Metal Fuels – One of the Most Promising Fuels for the Future?

6 Comments on "Metal Fuels – One of the Most Promising Fuels for the Future?"

  1. A major use of fossil fuels (FF) is to power vehicles. Liquid FF have the advantage of high energy density, easy storage, and easy transport to the engine. There are reasons that we don’t use coal dust in cars and trucks. The reasons are the same for powdered metals. Powders are not as easy to transport, store, and move to the engine. However, there is a much more important consideration. What to do with the iron oxide (rust) that results from the ‘combustion?’ You can’t just dump it on the highways. We’d be plowing our way through orange ‘snow.’ It you capture it and keep it onboard, it increases the weight of the vehicle and reduces the efficiency of the fuel. What do you do with it when you get home? You can’t dump it in your yard. In fact, it you live in a humid climate, it may almost be impossible to get it out of the storage compartment. Even if you do, then what do you do with it? It becomes yet another waste product to handle. If there is a loss of the iron fuel or iron oxide waste-product to the environment, it could become a serious hazard to breathing, and even to plants, depending on the particle size. Burning iron may find niche applications, but I don’t see it replacing conventional liquid fuels.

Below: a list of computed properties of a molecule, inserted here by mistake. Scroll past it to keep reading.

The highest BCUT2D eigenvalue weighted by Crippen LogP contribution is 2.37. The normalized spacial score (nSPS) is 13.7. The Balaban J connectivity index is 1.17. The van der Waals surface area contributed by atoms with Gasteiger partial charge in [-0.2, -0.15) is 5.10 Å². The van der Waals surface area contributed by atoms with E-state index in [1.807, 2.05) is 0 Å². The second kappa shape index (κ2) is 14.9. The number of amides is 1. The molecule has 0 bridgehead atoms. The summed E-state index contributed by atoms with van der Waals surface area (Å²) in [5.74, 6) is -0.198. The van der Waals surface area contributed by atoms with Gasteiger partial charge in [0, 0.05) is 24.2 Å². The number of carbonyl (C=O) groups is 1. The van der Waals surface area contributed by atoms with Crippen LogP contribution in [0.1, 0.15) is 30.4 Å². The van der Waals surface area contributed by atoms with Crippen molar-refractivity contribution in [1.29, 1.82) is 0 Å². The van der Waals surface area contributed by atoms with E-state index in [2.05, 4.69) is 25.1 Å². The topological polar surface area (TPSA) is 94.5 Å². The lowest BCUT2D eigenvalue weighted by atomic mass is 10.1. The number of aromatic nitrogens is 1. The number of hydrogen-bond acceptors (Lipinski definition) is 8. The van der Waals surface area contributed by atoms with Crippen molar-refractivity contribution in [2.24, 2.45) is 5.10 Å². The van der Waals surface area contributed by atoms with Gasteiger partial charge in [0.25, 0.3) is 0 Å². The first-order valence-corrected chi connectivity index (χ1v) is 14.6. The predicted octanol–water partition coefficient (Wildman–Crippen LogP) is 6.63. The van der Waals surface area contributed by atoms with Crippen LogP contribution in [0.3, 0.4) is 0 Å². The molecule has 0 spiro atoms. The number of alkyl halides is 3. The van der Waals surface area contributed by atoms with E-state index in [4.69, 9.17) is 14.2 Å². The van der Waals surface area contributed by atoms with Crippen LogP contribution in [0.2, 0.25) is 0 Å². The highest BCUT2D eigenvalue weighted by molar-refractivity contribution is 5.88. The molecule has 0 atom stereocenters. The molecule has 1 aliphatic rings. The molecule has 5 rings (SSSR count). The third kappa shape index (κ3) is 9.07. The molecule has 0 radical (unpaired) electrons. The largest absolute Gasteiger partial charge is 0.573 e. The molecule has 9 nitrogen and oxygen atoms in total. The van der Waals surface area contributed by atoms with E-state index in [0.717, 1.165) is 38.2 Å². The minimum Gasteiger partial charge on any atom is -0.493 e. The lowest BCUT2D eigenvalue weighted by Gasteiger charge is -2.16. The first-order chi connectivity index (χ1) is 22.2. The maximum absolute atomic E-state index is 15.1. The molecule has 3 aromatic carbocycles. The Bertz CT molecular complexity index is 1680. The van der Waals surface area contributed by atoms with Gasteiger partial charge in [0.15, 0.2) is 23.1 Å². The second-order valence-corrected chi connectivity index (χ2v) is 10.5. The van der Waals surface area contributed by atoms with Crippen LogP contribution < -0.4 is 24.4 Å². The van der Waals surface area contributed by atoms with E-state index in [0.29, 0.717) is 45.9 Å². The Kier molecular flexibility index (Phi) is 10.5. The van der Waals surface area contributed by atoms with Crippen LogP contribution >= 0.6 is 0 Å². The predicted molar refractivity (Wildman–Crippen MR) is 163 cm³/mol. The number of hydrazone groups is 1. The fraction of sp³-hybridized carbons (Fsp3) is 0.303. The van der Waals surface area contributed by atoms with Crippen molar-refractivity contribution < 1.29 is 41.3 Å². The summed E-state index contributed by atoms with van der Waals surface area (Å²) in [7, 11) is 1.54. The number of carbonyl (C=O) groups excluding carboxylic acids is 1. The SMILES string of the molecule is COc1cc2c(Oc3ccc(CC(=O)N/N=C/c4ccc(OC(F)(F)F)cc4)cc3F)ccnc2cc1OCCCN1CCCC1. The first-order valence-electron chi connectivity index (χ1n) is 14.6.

2. I assume they are considering this for use in static applications rather than for transport where the weight would be prohibitive for the performance and competing with electric vehicles almost impossible.

    If this can be accomplished efficiently at scale then it could be a useful means of energy storage for electricity generation, but right now that seems very far off.

  3. Elman Hooverscmidt | January 17, 2021 at 5:25 pm | Reply

    During temperature changes, water condenses in my car’s gas tank. I wonder what real world conditions will do for this fuel.

  4. “which requires a solid understanding of their combustion physics” 😉

    • Someone who apparently has never witnessed magnesium burning in a basic chemistry class shouldn’t try to read journals…

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